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What is the Beginning Salary for a Surgery Tech With an AAS Degree?

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Surgical technologists, also known as scrubs or operating room technicians, work in a team of surgeons, anesthesiologists and circulating nurses to assist in surgeries. Surgical technologists set up surgical instruments and equipment, sterile drapes and sterile solutions before surgery. They also assemble necessary equipment and make sure that it is working properly. Technologists are involved in patient prep and getting transport ready before surgery. During surgery, they observe patients' vital signs, check charts and help the surgical team with sterile gowns and gloves.

Large City Salaries

As of July 2011, in New York City the average starting salary for surgery techs was $40,000; in Dallas and Houston it was $35,000 and in Boston, $41,000, per SimplyHired Inc.
The average entry-level surgery tech salary in San Francisco was $45,000. In Chicago, it was $37,000; and in Miami, it was $33,000. The nationwide average entry-level salary for a surgery tech was $34,000.

Smaller Cities Salaries

Entry-level surgery tech salaries for smaller cities ranged from $27,000 in Waco, Texas to $34,000 in St Louis, Missouri, according to SimplyHired Inc. Entry-level surgery techs in Bismarck, North Dakota earned average salaries of $29,000. In Greenville, South Carolina, surgery techs earned $30,000 on average, compared to $31,000 in New Orleans, Louisiana and $33,000 in Indianapolis, Indiana.

Association of Surgical Technologists

The Association of Surgical Technologists reports salary figures by state based on membership information. These state-wide averages include entry-level, experienced, certified and noncertified members in one total by state, which ranges from a high of $25.19 per hour in Hawaii and $22.67 in Alaska to lows of $15.79 per hour in West Virginia and $15.99 in Alabama. A little more than half of all surgery techs had some college, but no degree, says O-Net Online, with 27 percent holding an associate degree and 10 percent having a high school diploma or equivalent.

Certification versus Education

Hospitals and other employers of surgical technologists don't really distinguish between techs with certificates and those with associate degrees when determining pay rates, according to W. Glenn Madden, Surgical Technology Program Director at Del Mar College in Corpus Christi, Texas. Madden explained that in many cases the actual surgical experience is completed in the certificate program, so the associate degree only requires four additional classes, usually including college algebra, which students tend to put off taking. The increased pay comes by becoming certified, which requires passing a national exam, he said. However, Texas no longer allows the hiring of uncertified techs. The assumption is that certified surgical techs will be "safer," he added, and therefore, be less of an insurance liability.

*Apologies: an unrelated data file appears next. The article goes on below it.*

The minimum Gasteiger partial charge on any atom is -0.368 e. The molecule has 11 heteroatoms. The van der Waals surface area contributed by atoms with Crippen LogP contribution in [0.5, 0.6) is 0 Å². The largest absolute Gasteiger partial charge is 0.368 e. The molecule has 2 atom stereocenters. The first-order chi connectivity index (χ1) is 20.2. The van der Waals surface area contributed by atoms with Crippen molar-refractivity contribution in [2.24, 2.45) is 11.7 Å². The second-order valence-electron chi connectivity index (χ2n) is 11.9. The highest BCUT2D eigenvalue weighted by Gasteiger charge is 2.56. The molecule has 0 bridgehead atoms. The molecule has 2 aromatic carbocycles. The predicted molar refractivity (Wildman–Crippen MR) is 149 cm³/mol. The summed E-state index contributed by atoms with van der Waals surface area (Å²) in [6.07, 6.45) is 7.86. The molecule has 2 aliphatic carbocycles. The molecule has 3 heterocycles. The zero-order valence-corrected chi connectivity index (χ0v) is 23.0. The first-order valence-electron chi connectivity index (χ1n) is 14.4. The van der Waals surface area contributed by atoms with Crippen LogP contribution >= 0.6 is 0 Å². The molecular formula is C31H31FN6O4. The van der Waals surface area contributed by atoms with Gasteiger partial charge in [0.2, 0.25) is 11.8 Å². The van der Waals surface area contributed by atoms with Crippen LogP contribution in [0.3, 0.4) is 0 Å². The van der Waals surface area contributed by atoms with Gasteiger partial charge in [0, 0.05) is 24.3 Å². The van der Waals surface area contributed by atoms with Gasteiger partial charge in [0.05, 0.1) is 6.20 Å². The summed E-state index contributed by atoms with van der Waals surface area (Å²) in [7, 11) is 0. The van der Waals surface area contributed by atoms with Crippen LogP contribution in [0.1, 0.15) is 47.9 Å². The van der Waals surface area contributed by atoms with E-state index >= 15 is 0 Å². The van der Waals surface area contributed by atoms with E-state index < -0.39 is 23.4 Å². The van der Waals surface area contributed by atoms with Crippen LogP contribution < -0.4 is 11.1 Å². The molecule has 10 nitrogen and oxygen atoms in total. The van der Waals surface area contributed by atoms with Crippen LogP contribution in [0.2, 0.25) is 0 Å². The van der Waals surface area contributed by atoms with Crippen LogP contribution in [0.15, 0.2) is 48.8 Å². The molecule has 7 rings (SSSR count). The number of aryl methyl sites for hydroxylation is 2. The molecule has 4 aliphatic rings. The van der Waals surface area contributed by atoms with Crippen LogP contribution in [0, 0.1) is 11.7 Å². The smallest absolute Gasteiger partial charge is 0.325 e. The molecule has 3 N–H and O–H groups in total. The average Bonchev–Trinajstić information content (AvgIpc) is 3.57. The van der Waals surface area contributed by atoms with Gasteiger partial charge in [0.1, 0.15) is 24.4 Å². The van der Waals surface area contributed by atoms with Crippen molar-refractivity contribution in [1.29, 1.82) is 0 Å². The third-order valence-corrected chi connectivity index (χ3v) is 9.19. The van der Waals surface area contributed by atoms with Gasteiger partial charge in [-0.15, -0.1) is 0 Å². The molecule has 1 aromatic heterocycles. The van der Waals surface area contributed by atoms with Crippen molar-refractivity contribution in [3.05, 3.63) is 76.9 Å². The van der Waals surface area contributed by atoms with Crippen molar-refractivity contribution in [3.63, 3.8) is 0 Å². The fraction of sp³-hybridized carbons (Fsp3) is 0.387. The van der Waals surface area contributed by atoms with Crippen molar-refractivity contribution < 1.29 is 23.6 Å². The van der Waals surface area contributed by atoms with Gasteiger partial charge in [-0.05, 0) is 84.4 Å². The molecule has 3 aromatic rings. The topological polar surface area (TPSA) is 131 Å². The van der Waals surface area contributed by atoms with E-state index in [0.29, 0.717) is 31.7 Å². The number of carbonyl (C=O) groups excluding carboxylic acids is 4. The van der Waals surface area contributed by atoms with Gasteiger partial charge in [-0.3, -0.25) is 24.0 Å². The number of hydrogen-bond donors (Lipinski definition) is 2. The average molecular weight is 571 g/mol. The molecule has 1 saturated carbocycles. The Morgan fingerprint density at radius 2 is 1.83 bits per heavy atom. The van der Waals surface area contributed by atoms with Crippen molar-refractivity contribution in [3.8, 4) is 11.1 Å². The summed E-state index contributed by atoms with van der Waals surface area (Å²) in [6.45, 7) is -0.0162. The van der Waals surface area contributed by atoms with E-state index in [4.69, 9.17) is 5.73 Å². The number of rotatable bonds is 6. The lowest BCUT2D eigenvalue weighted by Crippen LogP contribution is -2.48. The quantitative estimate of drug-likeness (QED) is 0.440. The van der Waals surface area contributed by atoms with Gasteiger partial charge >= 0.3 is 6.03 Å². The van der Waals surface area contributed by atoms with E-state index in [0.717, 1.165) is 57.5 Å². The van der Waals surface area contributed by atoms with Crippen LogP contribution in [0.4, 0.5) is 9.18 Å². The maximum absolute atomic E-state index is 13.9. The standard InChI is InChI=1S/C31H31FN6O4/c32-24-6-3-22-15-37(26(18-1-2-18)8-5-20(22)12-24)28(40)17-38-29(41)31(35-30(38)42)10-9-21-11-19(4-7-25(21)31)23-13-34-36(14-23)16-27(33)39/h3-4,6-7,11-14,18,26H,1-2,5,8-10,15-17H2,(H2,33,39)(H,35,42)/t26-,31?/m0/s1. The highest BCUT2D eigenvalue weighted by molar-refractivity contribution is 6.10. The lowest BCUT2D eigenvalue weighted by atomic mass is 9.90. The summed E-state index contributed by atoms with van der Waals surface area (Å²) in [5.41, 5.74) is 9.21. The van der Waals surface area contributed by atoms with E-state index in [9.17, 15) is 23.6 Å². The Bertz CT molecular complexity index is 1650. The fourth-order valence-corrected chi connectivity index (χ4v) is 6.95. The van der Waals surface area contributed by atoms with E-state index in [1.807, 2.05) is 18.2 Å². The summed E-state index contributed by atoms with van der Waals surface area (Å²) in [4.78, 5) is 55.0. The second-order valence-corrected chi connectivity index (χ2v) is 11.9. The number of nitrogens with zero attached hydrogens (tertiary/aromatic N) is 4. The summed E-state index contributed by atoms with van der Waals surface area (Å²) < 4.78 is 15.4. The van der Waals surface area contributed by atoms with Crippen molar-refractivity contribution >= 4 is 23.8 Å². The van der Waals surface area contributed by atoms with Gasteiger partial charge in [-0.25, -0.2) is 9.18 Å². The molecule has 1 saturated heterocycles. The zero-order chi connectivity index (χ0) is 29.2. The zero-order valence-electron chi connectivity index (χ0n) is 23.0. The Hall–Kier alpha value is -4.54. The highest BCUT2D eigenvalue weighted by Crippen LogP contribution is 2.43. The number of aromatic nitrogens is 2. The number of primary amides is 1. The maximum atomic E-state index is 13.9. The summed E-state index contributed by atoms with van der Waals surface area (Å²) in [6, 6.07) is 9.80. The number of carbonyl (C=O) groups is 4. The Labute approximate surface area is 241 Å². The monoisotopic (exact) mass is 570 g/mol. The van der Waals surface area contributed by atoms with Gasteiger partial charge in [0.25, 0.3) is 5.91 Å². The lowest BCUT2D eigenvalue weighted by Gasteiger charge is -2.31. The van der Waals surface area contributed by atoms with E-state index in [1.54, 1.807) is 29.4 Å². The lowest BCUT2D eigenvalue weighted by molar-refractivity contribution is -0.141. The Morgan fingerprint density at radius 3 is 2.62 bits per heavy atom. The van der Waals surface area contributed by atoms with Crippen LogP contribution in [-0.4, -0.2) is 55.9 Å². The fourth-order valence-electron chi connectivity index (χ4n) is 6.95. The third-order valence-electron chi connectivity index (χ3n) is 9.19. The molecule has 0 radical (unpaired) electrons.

Surgical Technologists by Industry

As of May 2008, the median annual wage of surgical technologists of all experience levels was $38,740, according to the U.S. Bureau of Labor Statistics. The lowest paid 10 percent earned less than $27,510, while the highest paid 10 percent earned more than $54,300. Median annual wages in the industries with the largest numbers of surgical technologists ranged from $40,880 in specialty (except psychiatric and substance abuse) hospitals, $39,660 in outpatient care centers, $38,640 in general medical and surgical hospitals, $38,520 in physician offices, and $36,380 in dentist offices.


Kathy Moore began writing for pay in 1999. As a former wellness center director and a Board Certified hypnotist, her writing centers around small business, holistic health and the power of the subconscious mind. Moore earned a Master of Business Administration from the University of South Carolina.